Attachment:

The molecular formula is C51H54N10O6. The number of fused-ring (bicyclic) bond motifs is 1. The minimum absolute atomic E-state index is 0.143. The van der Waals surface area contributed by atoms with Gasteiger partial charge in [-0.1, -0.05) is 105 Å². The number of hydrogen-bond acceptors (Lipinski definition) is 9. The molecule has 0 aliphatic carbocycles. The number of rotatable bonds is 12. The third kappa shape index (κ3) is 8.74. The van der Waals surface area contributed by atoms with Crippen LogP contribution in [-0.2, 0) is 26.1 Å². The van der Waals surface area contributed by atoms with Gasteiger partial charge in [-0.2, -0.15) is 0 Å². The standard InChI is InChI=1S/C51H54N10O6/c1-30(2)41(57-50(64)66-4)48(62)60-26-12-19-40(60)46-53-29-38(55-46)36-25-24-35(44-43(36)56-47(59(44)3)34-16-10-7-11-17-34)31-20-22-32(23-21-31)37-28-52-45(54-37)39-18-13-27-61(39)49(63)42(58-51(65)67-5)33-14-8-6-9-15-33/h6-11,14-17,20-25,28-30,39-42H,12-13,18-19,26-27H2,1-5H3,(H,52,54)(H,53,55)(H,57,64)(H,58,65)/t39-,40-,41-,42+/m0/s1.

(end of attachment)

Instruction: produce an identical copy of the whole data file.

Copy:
The molecular formula is C51H54N10O6. The number of fused-ring (bicyclic) bond motifs is 1. The minimum absolute atomic E-state index is 0.143. The van der Waals surface area contributed by atoms with Gasteiger partial charge in [-0.1, -0.05) is 105 Å². The number of hydrogen-bond acceptors (Lipinski definition) is 9. The molecule has 0 aliphatic carbocycles. The number of rotatable bonds is 12. The third kappa shape index (κ3) is 8.74. The van der Waals surface area contributed by atoms with Crippen LogP contribution in [-0.2, 0) is 26.1 Å². The van der Waals surface area contributed by atoms with Gasteiger partial charge in [-0.2, -0.15) is 0 Å². The standard InChI is InChI=1S/C51H54N10O6/c1-30(2)41(57-50(64)66-4)48(62)60-26-12-19-40(60)46-53-29-38(55-46)36-25-24-35(44-43(36)56-47(59(44)3)34-16-10-7-11-17-34)31-20-22-32(23-21-31)37-28-52-45(54-37)39-18-13-27-61(39)49(63)42(58-51(65)67-5)33-14-8-6-9-15-33/h6-11,14-17,20-25,28-30,39-42H,12-13,18-19,26-27H2,1-5H3,(H,52,54)(H,53,55)(H,57,64)(H,58,65)/t39-,40-,41-,42+/m0/s1.